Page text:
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    Thea Wolf and the Jewish Hospital in Alexandria

    Ada Aharoni has been awarded the Prix du Témoignage (Testimony Prize) for this little known WW2 history of Arab-Jewish co-operation.

    Text: Solveig Hansen

    Thea Wolf – la femme en blanc de l'hôpital d'Alexandrie

    Thea Wolf – la femme en blanc de l’hôpital d’Alexandrie

    Ada Aharoni’s Not in Vain: An Extraordinary Life (1998) about Thea Wolf (1907–2005), German Head Nurse at the Jewish Hospital in Alexandria during World War II, has recently been translated into French, titled Thea Wolf – la femme en blanc de l’hôpital d’Alexandrie (also available as an e-book at Kindle). Through the hospital and in some cases with the aid of Egyptian officials, hundreds of escaping European Jews found sanctuary.

    November 3, 2014, Ada Aharoni won the Prix du Témoignage for the French version, awarded by book publisher Le Manuscrit and The Huffington Post.

    The English title of the book, Not in Vain, is derived from Wolf’s own statement, “I did not want to live in vain.” Independent and strong from an early age, she fought the prejudices of her time and became a nurse. In 1932, she left for Egypt and the Jewish Hospital in Alexandria, never to see her family again. Most of them were killed in the Nazi concentration camps.

    Not in Vain: An Extraordinary Life

    Not in Vain: An Extraordinary Life

    Wolf kept meticulous records throughout her career. After the war, she even tried to find out what had happened to many of the people she helped save. Her notes proved to be valuable to Aharoni while writing and documenting the events that unfolded in the Alexandrian hospital.

    Some of the stories are truly remarkable, like the one about the last German ship to visit Egypt before the outbreak of the war. Onboard were thirteen Jewish refugees who were not allowed to disembark and were about to be transported back to Germany. One of the ship’s crew members arranged with the hospital staff to administer a dose of sleeping pills to the refugees in order to put them in an appeared state of coma, after which they were admitted to the hospital. The ship had to leave without them. Later they were smuggled into Palestine, with the co-operation of Egyptian police and port authorities.

    In 1947, Schwester Thea left Egypt and moved to Palestine where she continued her work as a nurse. She married Julius Levinsohn, an attorney from Germany, and adopted young Michael, a relative of her father. They moved back to Germany, but after her husband’s death in 1964, she settled in Jerusalem.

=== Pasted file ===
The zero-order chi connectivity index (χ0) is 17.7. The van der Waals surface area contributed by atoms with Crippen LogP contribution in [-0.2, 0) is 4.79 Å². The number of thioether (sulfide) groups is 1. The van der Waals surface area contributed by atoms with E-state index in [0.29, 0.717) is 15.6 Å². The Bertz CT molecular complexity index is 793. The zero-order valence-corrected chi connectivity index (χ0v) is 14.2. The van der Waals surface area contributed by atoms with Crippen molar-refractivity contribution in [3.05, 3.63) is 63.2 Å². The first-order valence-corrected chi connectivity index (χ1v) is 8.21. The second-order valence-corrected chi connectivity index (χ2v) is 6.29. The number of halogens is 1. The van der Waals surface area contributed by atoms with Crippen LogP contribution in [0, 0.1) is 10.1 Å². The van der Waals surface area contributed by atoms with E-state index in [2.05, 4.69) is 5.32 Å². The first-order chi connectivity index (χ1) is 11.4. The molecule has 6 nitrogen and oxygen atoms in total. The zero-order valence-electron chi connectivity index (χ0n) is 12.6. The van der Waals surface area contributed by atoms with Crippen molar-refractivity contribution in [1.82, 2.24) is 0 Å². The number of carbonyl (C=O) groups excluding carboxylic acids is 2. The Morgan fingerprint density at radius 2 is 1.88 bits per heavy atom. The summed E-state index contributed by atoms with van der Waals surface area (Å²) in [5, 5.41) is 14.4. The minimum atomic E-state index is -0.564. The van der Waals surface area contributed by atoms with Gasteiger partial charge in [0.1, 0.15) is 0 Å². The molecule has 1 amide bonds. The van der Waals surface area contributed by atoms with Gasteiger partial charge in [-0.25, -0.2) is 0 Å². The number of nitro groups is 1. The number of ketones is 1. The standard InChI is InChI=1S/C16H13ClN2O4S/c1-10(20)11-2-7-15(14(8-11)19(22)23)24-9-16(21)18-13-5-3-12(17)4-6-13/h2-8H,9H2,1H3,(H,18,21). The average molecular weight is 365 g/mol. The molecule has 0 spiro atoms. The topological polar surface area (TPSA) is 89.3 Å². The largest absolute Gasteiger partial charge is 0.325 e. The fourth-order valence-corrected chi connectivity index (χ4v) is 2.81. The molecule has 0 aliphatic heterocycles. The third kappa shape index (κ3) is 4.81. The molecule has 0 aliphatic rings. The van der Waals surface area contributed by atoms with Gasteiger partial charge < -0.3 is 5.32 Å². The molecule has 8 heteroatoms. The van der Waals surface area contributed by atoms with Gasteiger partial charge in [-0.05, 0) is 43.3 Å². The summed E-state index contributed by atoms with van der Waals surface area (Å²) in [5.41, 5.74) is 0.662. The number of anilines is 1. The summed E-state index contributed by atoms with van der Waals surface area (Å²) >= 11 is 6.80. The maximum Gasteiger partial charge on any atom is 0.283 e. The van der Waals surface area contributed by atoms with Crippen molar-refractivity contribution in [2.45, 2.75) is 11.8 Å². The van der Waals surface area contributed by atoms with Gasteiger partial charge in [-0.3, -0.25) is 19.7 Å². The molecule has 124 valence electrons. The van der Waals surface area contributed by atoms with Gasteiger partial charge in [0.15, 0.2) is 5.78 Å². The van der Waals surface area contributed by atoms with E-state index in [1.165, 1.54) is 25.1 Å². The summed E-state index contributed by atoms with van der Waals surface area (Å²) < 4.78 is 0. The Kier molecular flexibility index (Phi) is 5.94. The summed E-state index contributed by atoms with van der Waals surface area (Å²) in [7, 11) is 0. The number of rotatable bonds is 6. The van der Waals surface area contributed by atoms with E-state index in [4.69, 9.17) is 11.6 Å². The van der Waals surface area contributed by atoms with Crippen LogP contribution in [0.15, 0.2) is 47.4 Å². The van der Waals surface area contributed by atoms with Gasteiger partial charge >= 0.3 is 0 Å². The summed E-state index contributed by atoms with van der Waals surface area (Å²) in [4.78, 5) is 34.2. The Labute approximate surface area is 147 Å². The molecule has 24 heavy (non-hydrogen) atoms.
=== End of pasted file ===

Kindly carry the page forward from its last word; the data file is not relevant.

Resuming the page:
Thea Levinsohn-Wolf passed away in 2005 in Frankfurt, the city where she trained to become a nurse.

    Ada Aharoni calls her a forerunner of the “new woman.”


    Ada Aharoni receives Prix du Temoignage

    Ada Aharoni receives Prix du Temoignage


    7 Comments on “Thea Wolf and the Jewish Hospital in Alexandria”

    1. dr sohail says:

      Dear Ada, Congratulations. I am so happy for you to read the news. Keep up the good work…peacefully, sohail


    2. Ada Aharoni says:

      Thank you very much dear Solveig, Sohail and Iflac Friends for your warm congratulations! Last night at the reception of the prize there were many writers, media and TV well known personalities, who were the judges of the TEMOIGNAGE PRIZE, and they spoke beautifully about the book. It was such a moving experience to be announced as the LAUREATE of this prestigious prize! Thea would have been so happy, it was her dream to have her book translated into Fench. Many of the judges said the book should be made into a film, let us hope this dream of Thea too, will one day become a reality.
      Ada Aharoni


    3. Ada Aharoni says:

      My heartiest congratulations to my sister Ada for obtaining in Paris “Le Prix du
      Témoignage”, prize created to honour the best testimonial on real facts of life
      during World War II in Egypt. Etty Diday


    4. selenedreams says:

      Dear Ada, CONGRATULATIONS — Mazel Tov — in these times of unrest and continual talk of war and the rise of antisemitism in the world is increasing. At a time when mainstream media concentrates on dividing Muslims and Jews making them enemies your book set in Alexandria gives hope. I read your book, it me me cry but gave me hope. Not in vain is such a powerful title she lived Not in vain. for she saved lives and also gives us a feeling that in the darkness there is a light that shines so bright.


      • adaaharoni06 says:

        Dear Celine,

        Your warm words are so true! I am so glad you liked the book, and hope that it will be an added drop in the great ocean of peace so much needed nowadays!
        The book can be ordered at amazon, Kindle, and at Hachette in Paris, both in French and in English!

        Happy and peaceful Christmas and a wonderful New Year of Peace!
        Ada Aharoni


    5. adaaharoni06 says:

      This book shows the love of humanity and between people, with no links whatsoever to religion or ethnicity. It is a book of PEACE and love, and I warmly recommend it.
      Talya Eshkolot


    6. adaaharoni06 says:

      Love between people, positive relationships between all denominations. There is no frontiers that separate people Jews, Moslems and Christians work all together to bring forth a better world. MAY IT BE IN 2015 – A WORLD BEYOND WAR!



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